Rates For Residential Natural Gas Service Have Three Parts:

  1. Customer Charge: This charge covers a portion of the gas company’s fixed costs that it incurs to serve each residential customer. This charge allows natural gas utilities to recover customer specific expenses such as meter reading costs, billing costs and investments in meters and service lines. This charge appears monthly on a customer’s bill regardless of usage.
  2. Commodity Charge: This charge covers all other costs to operate the business such as salaries, a return on investment and any other non-gas cost for running the business. The total amount of this charge varies based upon the amount of gas used by the residential customer.
  3. Purchased Gas Adjustment Charge (PGA) : This charge represents the cost of gas purchased from producers of natural gas, the costs to store natural gas in storage fields and the cost to transport natural gas via interstate or intrastate pipelines from the production fields for use by the residential customer.

These three parts represent a customer’s monthly bill for natural gas usage.

How To Read Your Gas Meter

Natural gas use is measured in cubic feet and is billed in units of 100 cubic feet (1 ccf). Each unit of measure shown by the right hand dial is 100 cubic feet or 1 ccf. For example, the reading in the illustration below is 4985 ccf.

How To Check Your Gas Bill
Record the present monthly reading 4985
Subtract last months reading 4900
Difference 85

Take the difference (amount used) and multiply it by the Commodity Charge.
Then multiply the amount used by the Purchase Gas Adjustment.
Finally add these results to the Customer Charge to obtain your total charges before taxes.

Public Counsel can provide information on the applicable rates for your service area.

Natural Gas Units Of Measurement

  • Ccf: The most common unit of measurement applied to natural gas usage. This measurement represents a unit of volume equal to one hundred cubic feet.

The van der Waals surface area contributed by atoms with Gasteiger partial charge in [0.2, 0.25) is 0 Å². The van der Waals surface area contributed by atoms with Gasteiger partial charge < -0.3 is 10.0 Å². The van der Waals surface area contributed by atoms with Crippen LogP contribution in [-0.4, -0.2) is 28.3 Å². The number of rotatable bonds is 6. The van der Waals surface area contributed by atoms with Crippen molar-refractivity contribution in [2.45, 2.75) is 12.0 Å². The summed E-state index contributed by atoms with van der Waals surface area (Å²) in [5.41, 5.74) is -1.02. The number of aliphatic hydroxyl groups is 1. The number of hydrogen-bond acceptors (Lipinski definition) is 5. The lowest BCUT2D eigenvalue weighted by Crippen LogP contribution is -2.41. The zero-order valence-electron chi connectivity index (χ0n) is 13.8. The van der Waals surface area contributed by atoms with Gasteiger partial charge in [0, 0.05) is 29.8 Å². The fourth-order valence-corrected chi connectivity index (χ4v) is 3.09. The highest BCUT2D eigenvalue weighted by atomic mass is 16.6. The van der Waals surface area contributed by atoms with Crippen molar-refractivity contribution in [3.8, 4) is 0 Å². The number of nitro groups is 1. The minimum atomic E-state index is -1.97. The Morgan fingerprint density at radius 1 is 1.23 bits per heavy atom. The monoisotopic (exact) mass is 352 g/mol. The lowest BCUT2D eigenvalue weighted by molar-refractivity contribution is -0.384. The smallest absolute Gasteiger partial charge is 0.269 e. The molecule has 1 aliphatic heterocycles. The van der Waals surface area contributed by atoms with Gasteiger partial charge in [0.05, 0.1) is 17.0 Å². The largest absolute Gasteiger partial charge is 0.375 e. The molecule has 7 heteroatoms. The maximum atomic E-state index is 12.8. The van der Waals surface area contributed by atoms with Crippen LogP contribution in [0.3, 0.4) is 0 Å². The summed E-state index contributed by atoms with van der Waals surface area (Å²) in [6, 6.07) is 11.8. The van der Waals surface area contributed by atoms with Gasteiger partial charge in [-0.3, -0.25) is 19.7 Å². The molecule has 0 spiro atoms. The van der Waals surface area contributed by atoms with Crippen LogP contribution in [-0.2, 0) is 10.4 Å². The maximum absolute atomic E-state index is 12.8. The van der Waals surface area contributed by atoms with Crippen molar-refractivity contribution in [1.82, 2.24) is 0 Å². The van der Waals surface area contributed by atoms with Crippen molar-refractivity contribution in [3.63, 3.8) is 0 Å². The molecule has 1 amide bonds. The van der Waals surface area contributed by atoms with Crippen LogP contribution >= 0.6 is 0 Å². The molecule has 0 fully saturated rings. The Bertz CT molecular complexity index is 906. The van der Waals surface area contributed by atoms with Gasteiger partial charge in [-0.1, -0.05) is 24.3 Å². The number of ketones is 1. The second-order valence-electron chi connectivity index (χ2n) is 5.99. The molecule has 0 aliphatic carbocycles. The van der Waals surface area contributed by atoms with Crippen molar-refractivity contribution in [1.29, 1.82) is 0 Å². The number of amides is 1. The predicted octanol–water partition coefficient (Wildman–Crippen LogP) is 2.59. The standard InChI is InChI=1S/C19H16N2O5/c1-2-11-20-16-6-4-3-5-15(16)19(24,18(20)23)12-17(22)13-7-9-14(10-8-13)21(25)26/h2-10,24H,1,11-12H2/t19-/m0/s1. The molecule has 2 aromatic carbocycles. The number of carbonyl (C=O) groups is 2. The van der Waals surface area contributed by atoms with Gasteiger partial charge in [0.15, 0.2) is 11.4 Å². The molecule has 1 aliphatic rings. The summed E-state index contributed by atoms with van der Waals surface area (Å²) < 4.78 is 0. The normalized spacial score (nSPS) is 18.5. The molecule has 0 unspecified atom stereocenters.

• Therm: This measurement is equivalent to one hundred cubic feet or 1 Ccf.
  • Mcf: A unit of volume equal to one thousand cubic feet.
  • mmbtu: This measurement is equivalent to one thousand cubic feet or 1 Mcf.

Tips For Reducing Your Natural Gas Bill

  • For heating, set the thermostat at 68 degrees Fahrenheit during the day, 60 degrees Fahrenheit at night and turn it down or off when you are away or on vacation.
  • Install a clock thermostat for your furnace that turns the heat down automatically when you are away or asleep and brings the temperature back to a comfortable level before you return or get up.
  • Open draperies to let the sunshine in on bright days. Consider using insulated draperies and shades. Close draperies or pull down shades at night, or when temperatures drop.
  • Insulate to keep the heat where it is needed most. The attic is one of the most important places to insulate. The insulation's R-value is the measure of how well insulation keeps warm air from escaping through it. The higher the number, the greater the insulating value.
  • Stop air leaks and cut air drafts. Gaps and holes where plumbing pipes and wires enter the home and around exhaust fans and vents as they exit the home should be caulked and stuffed with insulation. If you can see daylight or feel a draft through a crack under or over a door, you may want to consider weather stripping.
  • If you have a dishwasher, set the temperature on your water heater to 130-135 degrees. If you do not have a dishwasher, a setting of 120 degrees Fahrenheit is considered efficient and sanitary.
  • Use a water heater insulation wrap to avoid heat loss through the tank walls.
  • If you have a fireplace, keep the damper closed unless you have a fire going. Glass doors on the fireplace can help stop air leakage. If you use the fireplace to heat your home, investigate a blower to circulate the warm air.

Purchase Energy Efficient Appliances For Your Home.

When you are shopping for new natural gas appliances, look for the EnergyGuide label with information on operating costs and energy efficiency. The information displayed on the label should include:

  • Estimated yearly energy cost;
  • A range of estimated yearly energy costs of competing models in the same product category;
  • A statement that energy costs will vary with local rates and individual use patterns;
  • A table showing the energy cost of the appliance based on a range of utility rates and, when applicable, on consumer use patterns.

Ask your salesperson to show you how you can use this EnergyGuide label to compute the payback time for energy-efficient appliances. You must know the price you pay per Ccf of natural gas. Do this by dividing the total amount of your bill by the total amount of Ccfs used.